|Publication number||US4822663 A|
|Application number||US 07/148,666|
|Publication date||Apr 18, 1989|
|Filing date||Jan 26, 1988|
|Priority date||Jan 26, 1988|
|Publication number||07148666, 148666, US 4822663 A, US 4822663A, US-A-4822663, US4822663 A, US4822663A|
|Inventors||Gerald A. Reott|
|Original Assignee||Collins & Aikman Corporation|
|Export Citation||BiBTeX, EndNote, RefMan|
|Patent Citations (17), Referenced by (18), Classifications (16), Legal Events (8)|
|External Links: USPTO, USPTO Assignment, Espacenet|
This invention relates to a laminate and its method of preparation. Particularly, this invention relates to a fabric and foam laminate which resists creasing when the fabric is bent.
Fabric and foam laminates are used in a number of upholstery applications, and in particular, in automobile upholstery. The laminate includes an outer upholstery fabric, an inner foam layer to provide cushioning, and usually also a rear fabric or scrim which facilitates securement of the laminate to an underlying substrate. One of the problems with fabric/foam laminates of this type is that they have limited flexibility, and tend to form undesirable creases when the fabric is bent or contoured. This tendency toward creasing significantly limits the number of uses of the laminates. Creasing is particularly a problem in upholstering the oddly shaped contours of an automobile such as the seats, headliners, door panels or arm portions thereof.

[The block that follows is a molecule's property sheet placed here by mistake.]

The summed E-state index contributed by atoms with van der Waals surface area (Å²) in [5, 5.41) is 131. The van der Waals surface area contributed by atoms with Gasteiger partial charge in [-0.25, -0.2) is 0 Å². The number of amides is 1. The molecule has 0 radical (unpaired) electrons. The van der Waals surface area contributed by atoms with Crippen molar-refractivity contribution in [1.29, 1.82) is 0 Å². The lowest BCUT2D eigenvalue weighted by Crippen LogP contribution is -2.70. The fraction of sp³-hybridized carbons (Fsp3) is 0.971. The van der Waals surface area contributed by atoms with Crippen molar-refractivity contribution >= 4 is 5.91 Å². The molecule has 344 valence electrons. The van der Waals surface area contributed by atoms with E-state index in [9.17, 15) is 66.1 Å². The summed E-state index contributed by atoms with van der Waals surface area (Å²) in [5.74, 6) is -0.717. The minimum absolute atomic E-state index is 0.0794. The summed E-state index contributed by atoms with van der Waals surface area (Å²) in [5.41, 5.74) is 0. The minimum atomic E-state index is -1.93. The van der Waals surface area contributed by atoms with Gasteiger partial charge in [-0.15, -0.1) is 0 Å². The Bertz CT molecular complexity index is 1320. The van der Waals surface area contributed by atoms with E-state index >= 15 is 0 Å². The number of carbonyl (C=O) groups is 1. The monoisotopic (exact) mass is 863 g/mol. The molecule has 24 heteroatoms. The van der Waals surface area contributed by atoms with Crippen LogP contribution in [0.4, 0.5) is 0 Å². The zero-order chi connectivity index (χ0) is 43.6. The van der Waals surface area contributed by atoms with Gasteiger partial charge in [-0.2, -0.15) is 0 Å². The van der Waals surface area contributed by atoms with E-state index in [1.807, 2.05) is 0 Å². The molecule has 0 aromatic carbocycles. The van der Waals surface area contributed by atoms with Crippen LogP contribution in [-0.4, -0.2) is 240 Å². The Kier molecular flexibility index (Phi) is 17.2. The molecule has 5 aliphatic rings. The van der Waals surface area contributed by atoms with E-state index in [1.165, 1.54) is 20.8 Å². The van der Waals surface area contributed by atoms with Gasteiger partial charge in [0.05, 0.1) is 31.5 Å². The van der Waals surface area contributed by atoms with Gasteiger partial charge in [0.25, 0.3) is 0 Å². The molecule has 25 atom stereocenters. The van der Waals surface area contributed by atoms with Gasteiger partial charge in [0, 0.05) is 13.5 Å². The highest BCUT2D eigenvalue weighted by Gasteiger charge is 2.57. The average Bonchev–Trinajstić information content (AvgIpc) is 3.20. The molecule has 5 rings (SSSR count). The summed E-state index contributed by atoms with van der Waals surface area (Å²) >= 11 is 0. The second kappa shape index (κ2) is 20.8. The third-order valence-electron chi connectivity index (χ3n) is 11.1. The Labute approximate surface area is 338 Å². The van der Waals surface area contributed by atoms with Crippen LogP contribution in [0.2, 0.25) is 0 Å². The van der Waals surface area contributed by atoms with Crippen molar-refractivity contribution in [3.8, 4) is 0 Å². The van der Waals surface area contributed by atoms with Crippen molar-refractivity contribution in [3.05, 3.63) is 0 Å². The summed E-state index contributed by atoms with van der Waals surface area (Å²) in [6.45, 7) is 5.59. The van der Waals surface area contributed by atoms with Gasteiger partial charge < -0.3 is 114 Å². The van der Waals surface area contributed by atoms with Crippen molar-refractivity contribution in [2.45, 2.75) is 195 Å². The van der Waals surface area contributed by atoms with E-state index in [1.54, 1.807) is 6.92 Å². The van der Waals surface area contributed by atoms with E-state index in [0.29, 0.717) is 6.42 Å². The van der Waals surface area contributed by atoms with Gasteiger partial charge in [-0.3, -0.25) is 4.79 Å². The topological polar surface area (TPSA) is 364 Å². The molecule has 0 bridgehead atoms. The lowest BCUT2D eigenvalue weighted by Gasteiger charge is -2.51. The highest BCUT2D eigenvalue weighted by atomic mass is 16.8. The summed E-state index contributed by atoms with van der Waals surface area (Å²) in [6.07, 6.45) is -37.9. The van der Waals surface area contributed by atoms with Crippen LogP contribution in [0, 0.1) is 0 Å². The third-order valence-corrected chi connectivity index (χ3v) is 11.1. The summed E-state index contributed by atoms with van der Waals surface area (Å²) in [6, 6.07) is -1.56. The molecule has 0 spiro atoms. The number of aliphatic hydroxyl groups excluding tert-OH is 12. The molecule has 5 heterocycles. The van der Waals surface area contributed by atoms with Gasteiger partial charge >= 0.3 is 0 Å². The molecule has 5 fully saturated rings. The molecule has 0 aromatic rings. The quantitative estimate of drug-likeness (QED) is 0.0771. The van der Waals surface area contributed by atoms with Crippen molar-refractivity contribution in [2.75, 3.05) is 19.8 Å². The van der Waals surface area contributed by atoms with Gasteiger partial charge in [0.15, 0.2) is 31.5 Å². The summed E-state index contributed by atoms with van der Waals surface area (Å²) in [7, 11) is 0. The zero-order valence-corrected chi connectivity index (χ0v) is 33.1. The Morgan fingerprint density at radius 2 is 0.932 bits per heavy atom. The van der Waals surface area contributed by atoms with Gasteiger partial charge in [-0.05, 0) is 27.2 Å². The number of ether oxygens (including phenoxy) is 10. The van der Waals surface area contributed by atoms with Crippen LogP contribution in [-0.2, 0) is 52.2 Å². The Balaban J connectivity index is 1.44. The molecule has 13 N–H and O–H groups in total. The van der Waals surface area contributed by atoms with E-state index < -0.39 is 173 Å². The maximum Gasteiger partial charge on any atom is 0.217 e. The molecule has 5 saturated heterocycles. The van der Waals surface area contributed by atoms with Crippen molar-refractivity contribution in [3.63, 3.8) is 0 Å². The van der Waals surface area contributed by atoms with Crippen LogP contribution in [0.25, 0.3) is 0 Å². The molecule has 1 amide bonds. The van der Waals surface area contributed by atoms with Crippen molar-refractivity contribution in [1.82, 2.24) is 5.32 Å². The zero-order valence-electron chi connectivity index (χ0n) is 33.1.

A prior attempt to solve this creasing problem in a fabric and foam laminate for upholstered furniture is disclosed in U.S. Pat. No. 3,360,423 to Lindberg. To increase the flexibility of the fabric/foam laminate, the backing sheet is adhered to the foam layer by a discontinuous, patterned adhesive layer. Thus, flexibility is improved when the fabric/foam laminate is bent in a direction away from the backing sheet, since the backing sheet is free to buckle. However, no improvement in flexibility is provided when the laminate is bent in the opposite direction.